By ERIC A. HOWALD
Of the Keizertimes
Ron Hittner continued a legacy with his selection for the Keizer Chamber of Commerce’s Service to Education Award.
Hittner thanked and honored his father, Gene (and mother, Patty), who was selected for the same award in 1991 for his work in the community as principal of Parrish Middle School.
“Basketball has always been a passion,” Hittner said. “And I learned it by tagging along with my dad when he was a coach. I couldn’t have had better role models or better parents.”
Basketball ended up becoming Hittner’s avenue into working with youth and he’s only rarely taken a break in more than two decades. He started out coaching at Parrish, but took up the role again as a coach for Keizer Youth Basketball Association and served as president for several years. Since then, he’s held roles as assistant coach at Corban University, an organizer and coach of the Mid-Valley Monarchs, and now the head coach of the Blanchet Catholic School girls teams.
In each role, Hittner has tried to stay true to the teachings of his dad.
“It was my dad who taught me that coaching is teaching. He made sure his players were good students and good people first and then good basketball players,” Hittner said.
Basketball provides opportunities for athletes to pick up skills in everything from listening to respect to concentration.
“The concentration is becoming a bigger and bigger piece,” Hittner said. “Because of the way the kids are getting information they’re attention spans are slipping, and you have to concentrate a lot more than 10 seconds to win a basketball game.”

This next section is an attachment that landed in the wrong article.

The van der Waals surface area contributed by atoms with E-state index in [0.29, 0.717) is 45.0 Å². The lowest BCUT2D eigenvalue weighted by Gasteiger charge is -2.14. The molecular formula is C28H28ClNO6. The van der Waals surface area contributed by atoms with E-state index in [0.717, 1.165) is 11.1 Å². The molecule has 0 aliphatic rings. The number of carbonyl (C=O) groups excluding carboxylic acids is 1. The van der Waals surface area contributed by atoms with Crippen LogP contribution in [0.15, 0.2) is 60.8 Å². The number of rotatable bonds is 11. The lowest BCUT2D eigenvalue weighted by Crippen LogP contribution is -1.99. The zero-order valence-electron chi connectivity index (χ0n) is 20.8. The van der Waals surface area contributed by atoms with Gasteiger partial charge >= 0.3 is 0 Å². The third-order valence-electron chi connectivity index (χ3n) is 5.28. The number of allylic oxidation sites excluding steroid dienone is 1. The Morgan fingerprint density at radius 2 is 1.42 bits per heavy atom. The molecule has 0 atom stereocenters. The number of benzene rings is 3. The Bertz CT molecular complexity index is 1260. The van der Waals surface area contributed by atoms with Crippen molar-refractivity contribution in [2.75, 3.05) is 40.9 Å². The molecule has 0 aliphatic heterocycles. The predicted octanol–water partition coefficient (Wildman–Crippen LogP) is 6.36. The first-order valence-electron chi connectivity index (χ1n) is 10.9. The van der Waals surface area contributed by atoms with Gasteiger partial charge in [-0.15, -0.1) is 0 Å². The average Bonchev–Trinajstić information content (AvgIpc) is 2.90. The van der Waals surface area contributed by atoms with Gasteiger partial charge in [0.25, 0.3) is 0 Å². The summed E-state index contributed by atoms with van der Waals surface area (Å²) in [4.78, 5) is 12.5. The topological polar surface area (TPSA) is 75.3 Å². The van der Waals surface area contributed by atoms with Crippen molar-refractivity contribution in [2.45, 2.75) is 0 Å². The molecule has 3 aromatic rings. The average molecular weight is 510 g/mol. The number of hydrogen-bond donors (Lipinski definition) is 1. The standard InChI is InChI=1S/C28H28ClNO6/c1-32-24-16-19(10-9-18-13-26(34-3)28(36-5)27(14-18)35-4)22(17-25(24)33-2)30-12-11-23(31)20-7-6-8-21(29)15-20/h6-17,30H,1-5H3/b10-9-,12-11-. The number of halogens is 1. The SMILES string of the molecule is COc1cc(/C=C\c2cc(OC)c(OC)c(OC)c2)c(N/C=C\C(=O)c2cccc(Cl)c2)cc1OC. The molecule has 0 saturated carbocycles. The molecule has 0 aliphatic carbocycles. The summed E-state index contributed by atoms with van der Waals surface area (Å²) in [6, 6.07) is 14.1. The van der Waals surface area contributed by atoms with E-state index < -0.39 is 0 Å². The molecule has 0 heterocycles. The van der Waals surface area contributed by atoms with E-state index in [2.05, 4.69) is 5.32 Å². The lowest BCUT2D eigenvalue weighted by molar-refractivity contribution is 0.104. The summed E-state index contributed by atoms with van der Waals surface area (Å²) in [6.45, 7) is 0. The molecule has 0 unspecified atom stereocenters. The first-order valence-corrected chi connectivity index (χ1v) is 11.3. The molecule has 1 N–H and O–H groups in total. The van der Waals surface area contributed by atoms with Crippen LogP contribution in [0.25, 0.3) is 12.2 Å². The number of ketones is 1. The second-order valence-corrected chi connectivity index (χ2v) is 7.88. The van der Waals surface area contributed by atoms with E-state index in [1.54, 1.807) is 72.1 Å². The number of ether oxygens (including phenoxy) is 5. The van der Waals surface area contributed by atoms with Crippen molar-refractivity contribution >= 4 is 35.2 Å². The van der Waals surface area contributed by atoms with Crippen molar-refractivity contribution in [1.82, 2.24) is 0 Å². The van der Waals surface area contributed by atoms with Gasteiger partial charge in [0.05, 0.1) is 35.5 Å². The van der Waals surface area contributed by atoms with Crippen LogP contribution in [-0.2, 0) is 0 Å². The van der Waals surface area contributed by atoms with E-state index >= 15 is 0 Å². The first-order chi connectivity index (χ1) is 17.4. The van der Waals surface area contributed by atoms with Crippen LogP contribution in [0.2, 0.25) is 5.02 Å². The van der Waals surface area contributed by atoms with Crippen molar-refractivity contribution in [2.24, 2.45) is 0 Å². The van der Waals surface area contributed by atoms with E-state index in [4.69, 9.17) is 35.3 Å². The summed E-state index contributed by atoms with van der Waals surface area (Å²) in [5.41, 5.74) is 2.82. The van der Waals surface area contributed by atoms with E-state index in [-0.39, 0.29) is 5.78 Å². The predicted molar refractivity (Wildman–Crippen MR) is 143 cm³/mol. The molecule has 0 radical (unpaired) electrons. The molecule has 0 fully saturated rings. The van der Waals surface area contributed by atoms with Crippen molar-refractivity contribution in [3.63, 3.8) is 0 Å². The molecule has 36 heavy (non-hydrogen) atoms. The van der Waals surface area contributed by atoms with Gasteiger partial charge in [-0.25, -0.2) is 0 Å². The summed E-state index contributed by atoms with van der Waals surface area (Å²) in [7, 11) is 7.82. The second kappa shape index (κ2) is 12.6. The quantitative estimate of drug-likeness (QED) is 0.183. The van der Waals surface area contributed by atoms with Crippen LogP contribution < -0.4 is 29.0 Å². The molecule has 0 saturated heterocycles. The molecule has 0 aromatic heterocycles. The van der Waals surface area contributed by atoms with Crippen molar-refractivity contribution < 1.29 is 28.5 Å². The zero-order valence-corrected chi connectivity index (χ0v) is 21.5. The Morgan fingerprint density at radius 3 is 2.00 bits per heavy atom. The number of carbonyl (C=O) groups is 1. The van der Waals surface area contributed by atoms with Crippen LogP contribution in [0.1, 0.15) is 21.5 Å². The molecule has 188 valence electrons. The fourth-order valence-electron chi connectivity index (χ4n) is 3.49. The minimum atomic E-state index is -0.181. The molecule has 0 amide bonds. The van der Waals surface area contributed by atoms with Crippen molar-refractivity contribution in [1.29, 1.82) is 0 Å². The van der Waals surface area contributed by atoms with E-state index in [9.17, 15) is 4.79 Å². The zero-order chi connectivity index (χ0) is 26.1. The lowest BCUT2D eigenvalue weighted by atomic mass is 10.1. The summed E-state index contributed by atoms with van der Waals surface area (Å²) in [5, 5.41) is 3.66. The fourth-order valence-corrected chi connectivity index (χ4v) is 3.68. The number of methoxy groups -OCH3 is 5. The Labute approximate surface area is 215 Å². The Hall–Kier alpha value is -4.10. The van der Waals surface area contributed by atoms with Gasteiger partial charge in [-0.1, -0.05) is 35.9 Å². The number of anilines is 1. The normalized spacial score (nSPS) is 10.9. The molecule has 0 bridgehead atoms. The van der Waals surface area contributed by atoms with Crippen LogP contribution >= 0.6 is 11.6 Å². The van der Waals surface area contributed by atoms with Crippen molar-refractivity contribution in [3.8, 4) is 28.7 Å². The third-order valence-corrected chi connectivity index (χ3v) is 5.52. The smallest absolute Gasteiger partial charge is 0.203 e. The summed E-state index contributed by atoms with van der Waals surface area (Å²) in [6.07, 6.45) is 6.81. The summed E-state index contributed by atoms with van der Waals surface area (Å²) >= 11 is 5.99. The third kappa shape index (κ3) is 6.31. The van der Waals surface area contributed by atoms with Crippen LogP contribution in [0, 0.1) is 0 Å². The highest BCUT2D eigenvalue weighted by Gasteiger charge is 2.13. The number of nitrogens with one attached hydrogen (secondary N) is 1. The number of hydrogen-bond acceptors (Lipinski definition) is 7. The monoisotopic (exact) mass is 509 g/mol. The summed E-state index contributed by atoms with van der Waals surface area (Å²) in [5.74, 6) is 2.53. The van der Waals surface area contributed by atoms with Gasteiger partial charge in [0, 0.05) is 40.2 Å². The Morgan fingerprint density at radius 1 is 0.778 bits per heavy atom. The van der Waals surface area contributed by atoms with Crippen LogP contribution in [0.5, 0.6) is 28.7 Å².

While Hittner tries to impart all those things to his players, he’s also picked up a few tricks from them along the way, not the least of which is the importance of silliness.
“They constantly remind you that they are still just kids and they can say and do something that’s just silly and break up an intense moment. That’s also okay,” he said.
The other things he’s learned from them include the importance of organization and the need for passion. Hittner, who owns Hittner and Associates, a business and technology consulting firm, said there days when work gets stale.
“The girls remind me to change things up and rediscover what I love about it when that happens,” he said.
His many athletes over the years also give him hope for the future.
“Coaching instills in me confidence and optimism for the world going forward. We’re leaving the world in their hands and they are great kids. They’re just amazing young ladies,” Hittner said.Print